An Interview with Dave Wolff on Broadband in the Adirondacks

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AdkAction Board Chair and tireless “broadband-for-all” advocate, Dave Wolff, provides leadership in the Adirondacks by hosting a monthly community forum to connect local leaders, internet service providers, and the New NY Broadband Office.  

Find answers to your burning questions about broadband in the Adirondacks here!

Q: Hi Dave, can you help us understand the major goals of the New NY Broadband Office?

A: I’d be glad to.  The primary goal of the New NY Broadband Office is to get universal access to broadband to every New Yorker by 2018.  Broadband speeds are defined to be at least 100 megabits per second (Mbps) (download) in most places, and 25 Mbps (download) in the most remote, unserved parts of the State.  (Note that 25 Mbps is the federal minimum standard for high-speed.)

Q: Is it likely that the state’s goals will be achieved for universal access on time and within budget?

A: It is a wonderful goal and  the state is midway thru allocation of $500 million in state funding (to be matched by private investments) to support the expansion of high-speed broadband access in the state. Providers will have the ability to ask for a one year extension to complete projects approved by the state, so the real end date is year-end 2019.

In addition, the new company (Spectrum) formed from the merger of Time Warner and Charter has committed to upgrading all its over 2 million customers in NYS to speeds of 100 Mbps by the end of 2018 and to 300 Mbps by the end of 2019.  At this point in the rollout (roughly half way) of the New NY Broadband Program, the state says that 98% of the households in the state will have access to high-speed broadband. However, the last 2% of coverage will be the most expensive and hardest to accomplish.  The state will probably need additional funding to achieve its goal of 100% access to high-speed broadband.

Note:  In May, 2016, Strategic Networks Group, a world leader in broadband econometrics, ranked New York State number one in the nation for broadband activity and investment.

Q: What would you tell someone in the Park who doesn’t have broadband access now and has been waiting for years to get connected?  Can help them?

A: I’d recommend that anyone in that situation reaches out to their town and county officials.  Applications for the third, and probably the last round, of grants via the New NYS Broadband Program ends on August 15.  We are working with these officials across Northern NY to make sure they actively engage with providers to ensure that the providers submit grant requests to cover as many un-served and under-served people as possible in their towns and counties.  Worst case, contact us at with your situation, and we will see what we can do to help!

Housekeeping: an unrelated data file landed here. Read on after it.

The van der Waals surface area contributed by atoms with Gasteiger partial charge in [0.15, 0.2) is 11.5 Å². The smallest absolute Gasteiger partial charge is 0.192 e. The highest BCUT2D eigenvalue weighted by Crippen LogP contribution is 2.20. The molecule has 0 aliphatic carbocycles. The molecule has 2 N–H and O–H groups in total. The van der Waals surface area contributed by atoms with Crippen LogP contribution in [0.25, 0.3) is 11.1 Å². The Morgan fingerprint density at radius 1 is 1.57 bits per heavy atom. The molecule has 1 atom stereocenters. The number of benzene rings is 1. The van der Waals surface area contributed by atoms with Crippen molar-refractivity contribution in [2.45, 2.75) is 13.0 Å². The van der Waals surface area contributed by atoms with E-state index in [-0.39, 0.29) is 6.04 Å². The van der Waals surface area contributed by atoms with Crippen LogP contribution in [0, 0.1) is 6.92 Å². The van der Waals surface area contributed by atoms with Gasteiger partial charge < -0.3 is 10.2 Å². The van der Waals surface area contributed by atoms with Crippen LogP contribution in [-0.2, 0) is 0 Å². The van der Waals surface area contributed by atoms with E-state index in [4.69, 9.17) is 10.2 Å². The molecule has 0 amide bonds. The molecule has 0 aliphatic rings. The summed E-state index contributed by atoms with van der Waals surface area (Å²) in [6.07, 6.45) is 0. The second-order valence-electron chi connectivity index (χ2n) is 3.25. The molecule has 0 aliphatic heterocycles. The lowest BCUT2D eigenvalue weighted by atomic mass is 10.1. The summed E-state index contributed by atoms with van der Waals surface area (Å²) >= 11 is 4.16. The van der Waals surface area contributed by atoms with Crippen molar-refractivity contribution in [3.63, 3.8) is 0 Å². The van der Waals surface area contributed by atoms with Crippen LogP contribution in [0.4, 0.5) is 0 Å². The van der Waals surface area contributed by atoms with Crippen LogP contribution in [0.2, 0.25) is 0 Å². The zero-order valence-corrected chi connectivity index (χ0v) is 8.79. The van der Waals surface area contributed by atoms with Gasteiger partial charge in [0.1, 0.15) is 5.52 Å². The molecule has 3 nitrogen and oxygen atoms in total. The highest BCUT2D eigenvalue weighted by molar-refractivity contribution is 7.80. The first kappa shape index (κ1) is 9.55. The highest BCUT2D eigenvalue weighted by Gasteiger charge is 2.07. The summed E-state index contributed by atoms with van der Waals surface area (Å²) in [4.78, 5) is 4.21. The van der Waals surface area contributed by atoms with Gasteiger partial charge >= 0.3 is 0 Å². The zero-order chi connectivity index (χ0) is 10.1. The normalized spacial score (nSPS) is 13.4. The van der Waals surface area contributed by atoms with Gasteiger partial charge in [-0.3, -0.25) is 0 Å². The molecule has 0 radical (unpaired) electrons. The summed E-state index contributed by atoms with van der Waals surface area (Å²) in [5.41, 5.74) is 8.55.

Q: Will broadband transform our quality of life in the Adirondacks? How?

A: Access to broadband and the Internet can help improve quality of life in a variety of ways.  Older Adults overcome the problems of physical isolation, inadequate transportation, and  harsh winters encountered in the Adirondacks.  From the AARP,  access to the Internet can support the needs and ambitions of older adults in five broad, interrelated impact areas:

  1. Personal fulfillment
  2. Health preservation
  3. Social connectedness
  4. Functional capability and activity
  5. Caregiver support

Broadband improvements will also help businesses overcome the challenges faced in the Adirondacks:  small customer bases, high advertising costs, and sometimes a failing local economy. In today’s world, many customers are online and with an online presence through a company website or social media efforts, rural businesses can grow their brand awareness and increase leads.  Internet marketing can be significantly cheaper than print, television or radio advertising. It is also proven to reach more people faster. And with broadband access, local businesses have the opportunity to compete in regional, national and even world-wide markets.

Young Adults find good economic opportunity — that is, good paying jobs based on the new digital economy.  For example, there are web programming jobs available that allow one to live and work in the Adirondacks. Students access learning tools equal to those provided in urban settings. Students can have access to higher level curriculum, to a larger selection of foreign languages and connect with students around the world.

Finally, seasonal residents stay longer or even to move to the Park and tele-commute.  Enabling people to “work where they play”.

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